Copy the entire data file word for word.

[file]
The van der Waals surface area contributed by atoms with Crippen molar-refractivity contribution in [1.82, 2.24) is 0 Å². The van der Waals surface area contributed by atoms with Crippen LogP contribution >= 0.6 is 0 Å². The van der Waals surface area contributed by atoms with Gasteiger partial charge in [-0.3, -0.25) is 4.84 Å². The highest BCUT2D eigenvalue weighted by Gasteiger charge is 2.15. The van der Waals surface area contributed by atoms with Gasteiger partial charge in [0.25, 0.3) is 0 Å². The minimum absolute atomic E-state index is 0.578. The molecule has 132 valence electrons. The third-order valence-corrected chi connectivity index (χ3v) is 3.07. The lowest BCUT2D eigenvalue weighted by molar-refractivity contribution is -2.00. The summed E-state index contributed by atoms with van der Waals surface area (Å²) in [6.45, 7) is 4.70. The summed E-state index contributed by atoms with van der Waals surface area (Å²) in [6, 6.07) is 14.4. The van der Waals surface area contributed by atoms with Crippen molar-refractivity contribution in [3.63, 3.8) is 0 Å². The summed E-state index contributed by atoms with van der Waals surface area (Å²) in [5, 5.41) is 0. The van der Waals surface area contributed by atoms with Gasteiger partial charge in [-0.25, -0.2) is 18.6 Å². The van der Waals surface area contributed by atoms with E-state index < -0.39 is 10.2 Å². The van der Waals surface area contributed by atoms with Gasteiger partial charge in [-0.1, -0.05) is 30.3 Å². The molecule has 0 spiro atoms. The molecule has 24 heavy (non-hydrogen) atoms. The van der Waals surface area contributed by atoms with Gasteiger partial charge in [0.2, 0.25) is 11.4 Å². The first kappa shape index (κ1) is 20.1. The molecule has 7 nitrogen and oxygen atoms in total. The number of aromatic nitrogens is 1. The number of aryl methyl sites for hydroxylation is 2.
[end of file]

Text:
The van der Waals surface area contributed by atoms with Crippen molar-refractivity contribution in [1.82, 2.24) is 0 Å². The van der Waals surface area contributed by atoms with Crippen LogP contribution >= 0.6 is 0 Å². The van der Waals surface area contributed by atoms with Gasteiger partial charge in [-0.3, -0.25) is 4.84 Å². The highest BCUT2D eigenvalue weighted by Gasteiger charge is 2.15. The van der Waals surface area contributed by atoms with Gasteiger partial charge in [0.25, 0.3) is 0 Å². The minimum absolute atomic E-state index is 0.578. The molecule has 132 valence electrons. The third-order valence-corrected chi connectivity index (χ3v) is 3.07. The lowest BCUT2D eigenvalue weighted by molar-refractivity contribution is -2.00. The summed E-state index contributed by atoms with van der Waals surface area (Å²) in [6.45, 7) is 4.70. The summed E-state index contributed by atoms with van der Waals surface area (Å²) in [6, 6.07) is 14.4. The van der Waals surface area contributed by atoms with Crippen molar-refractivity contribution in [3.63, 3.8) is 0 Å². The summed E-state index contributed by atoms with van der Waals surface area (Å²) in [5, 5.41) is 0. The van der Waals surface area contributed by atoms with Gasteiger partial charge in [-0.25, -0.2) is 18.6 Å². The van der Waals surface area contributed by atoms with E-state index < -0.39 is 10.2 Å². The van der Waals surface area contributed by atoms with Gasteiger partial charge in [-0.1, -0.05) is 30.3 Å². The molecule has 0 spiro atoms. The molecule has 24 heavy (non-hydrogen) atoms. The van der Waals surface area contributed by atoms with Gasteiger partial charge in [0.2, 0.25) is 11.4 Å². The first kappa shape index (κ1) is 20.1. The molecule has 7 nitrogen and oxygen atoms in total. The number of aromatic nitrogens is 1. The number of aryl methyl sites for hydroxylation is 2.